Robert Frost was angry too. As angry as a poet can get. His ice blue eyes shimmered with an unearthly rage that could only exist in the warped mind of a poet who's run out of subject matter. Dark, Gothic poetry fell from his lips. Teenage journals. Ramblings of a collapsed MySpace.

“What is happening to me?/Am I losing my poetic gift/Or something/Ugh!” Frost, wading through the slush of devastated troll goo, pointed a crooked, ink-stained finger at Reaver. “Only one of us can tell this story/Dude!”

Reaver's prose had proven stronger than he expected. The trolls were fleeing or lying in quivering mounds. Their grammar had improved and they were scattering to the farthest reaches of the Earth, back into their dark caves with no light and pictures of scantily clad troll vixens.

It was only Reaver and Frost now. In the desert. Poetry vs. prose.

“My art is more coherent and easier to understand, Frost.” Reaver bellowed. “Your poems are old and obsolete. I am the true Word Weaver!”

Frost's pale skin glistened with sweat. Or maybe they were small comma splices. Reaver wasn't sure. The amalgamation of words still hung in the air, clouding the skies. With a wave of his hand, Reaver cleared the hanging words away. Deleted them almost. Frost seethed.

A ghostly sword made of aborted and long-dead poems appeared in Frost's hand. The tears of broken-hearted bards. The buried verse of Emily Dickinson. The cold-fire and old wine of Poe. The white-hot veins of the Beats, snaking their way through the spectral blade.

“I want to try to/Do this attack in haiku/But they suck bad...man!” Frost pushed the last syllable out with a caustic venom. He was bringing the pain this time.

Reaver blinked and rushed forward, Ban Hammer swinging overhead. He'd smash this poet into oblivion and finish his quest to eliminate distorted language from the world forever. “Eat this!”

A jagged bolt of stream of consciousness rippled across the clear blue sky. “The trails of earth are mine alone and yours are mine and sands and glass and broken dreams all hinge upon the tattered seams of fathers' pride and mothers' eyes galactic squid of ten thousand comets--”

“Ah! Shut up!” Reaver battered his way through the poetic bolt. “Just use regular magic! Regular words!” His hammer came down with the force of highlights, red ink, edits, and revisions. The gooey hammer splashed across Frost's silvery, feathered hair, knocking the poet back into the sand, mumbling something about “spidery silk.”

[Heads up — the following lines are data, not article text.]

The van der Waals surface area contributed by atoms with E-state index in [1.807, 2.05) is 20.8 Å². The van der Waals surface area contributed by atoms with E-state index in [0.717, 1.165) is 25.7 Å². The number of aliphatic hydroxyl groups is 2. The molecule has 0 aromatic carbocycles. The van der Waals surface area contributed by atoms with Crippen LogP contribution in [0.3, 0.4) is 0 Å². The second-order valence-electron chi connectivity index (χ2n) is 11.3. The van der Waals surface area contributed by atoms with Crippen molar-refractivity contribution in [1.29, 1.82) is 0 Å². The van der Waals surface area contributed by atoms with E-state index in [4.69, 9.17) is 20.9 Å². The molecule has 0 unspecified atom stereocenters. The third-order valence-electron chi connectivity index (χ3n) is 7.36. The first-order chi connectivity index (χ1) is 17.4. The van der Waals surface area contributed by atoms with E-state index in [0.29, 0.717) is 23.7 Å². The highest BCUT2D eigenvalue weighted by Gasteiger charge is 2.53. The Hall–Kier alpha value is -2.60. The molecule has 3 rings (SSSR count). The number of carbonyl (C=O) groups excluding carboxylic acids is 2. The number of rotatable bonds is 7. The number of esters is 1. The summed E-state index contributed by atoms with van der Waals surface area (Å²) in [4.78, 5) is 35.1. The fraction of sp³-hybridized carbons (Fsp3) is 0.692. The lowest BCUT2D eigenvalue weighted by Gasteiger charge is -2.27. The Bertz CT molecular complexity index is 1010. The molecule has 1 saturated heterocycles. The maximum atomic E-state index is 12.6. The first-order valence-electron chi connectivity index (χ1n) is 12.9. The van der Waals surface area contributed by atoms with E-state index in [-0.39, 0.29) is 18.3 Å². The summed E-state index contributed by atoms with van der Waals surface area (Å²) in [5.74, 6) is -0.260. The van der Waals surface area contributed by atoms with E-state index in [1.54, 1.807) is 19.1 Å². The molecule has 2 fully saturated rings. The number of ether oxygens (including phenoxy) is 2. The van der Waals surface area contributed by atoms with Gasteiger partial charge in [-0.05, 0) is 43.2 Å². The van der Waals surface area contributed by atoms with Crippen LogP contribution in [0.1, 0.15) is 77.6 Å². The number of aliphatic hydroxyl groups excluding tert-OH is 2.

“I yield./I yield./Yield.” Frost stammered. His poetic-ness had been driven out of him like an exorcised demon. “I will take the road less traveled. Or more traveled. Sorry.”

Reaver looked down at Frost with sadness. A tinge of guilt struck him. Who was he to tell others how to tell their story? To practice their craft? To express themselves? Unless they were babbling trolls, everyone had the right to use their own unique style. Their own magic.

“Stand, Frost.” Reaver offered his troll-mush slicked hand. “There's room in this world for two Wordsmiths. If only we can stand together to fight ignorance, bad grammar, and needless flaming, I care not for how you do so.”

Frost nodded, his grandfatherly head bowing in respect to Reaver. “You are right/dear friend/by which way the sands of time lead us/we all stagger in quicksand.”

“Whatever, dude.” Reaver mumbled, putting his arm around the veteran poet-warrior. “Let's just go kill some more trolls.”

And with that Reaver and Robert Frost ventured to the land of Yutoob to find the troll's den, to finally root them out once and for all. But will the dark and mysterious, cloaked bird-man the Twittering Wanderer with his Sword of Limited Text cross their path? Or the much maligned Free I-Pod Knight of Sullied Dreams?

Who knows? But Reaver shall be ready. Wherever there needs to be moderation. Wherever there needs to be correction. Wherever someone's words need to be moved to another section because they don't go where they were originally placed, Reaver will be there.

Waiting. With his weaving words.

Ah, damn alliteration...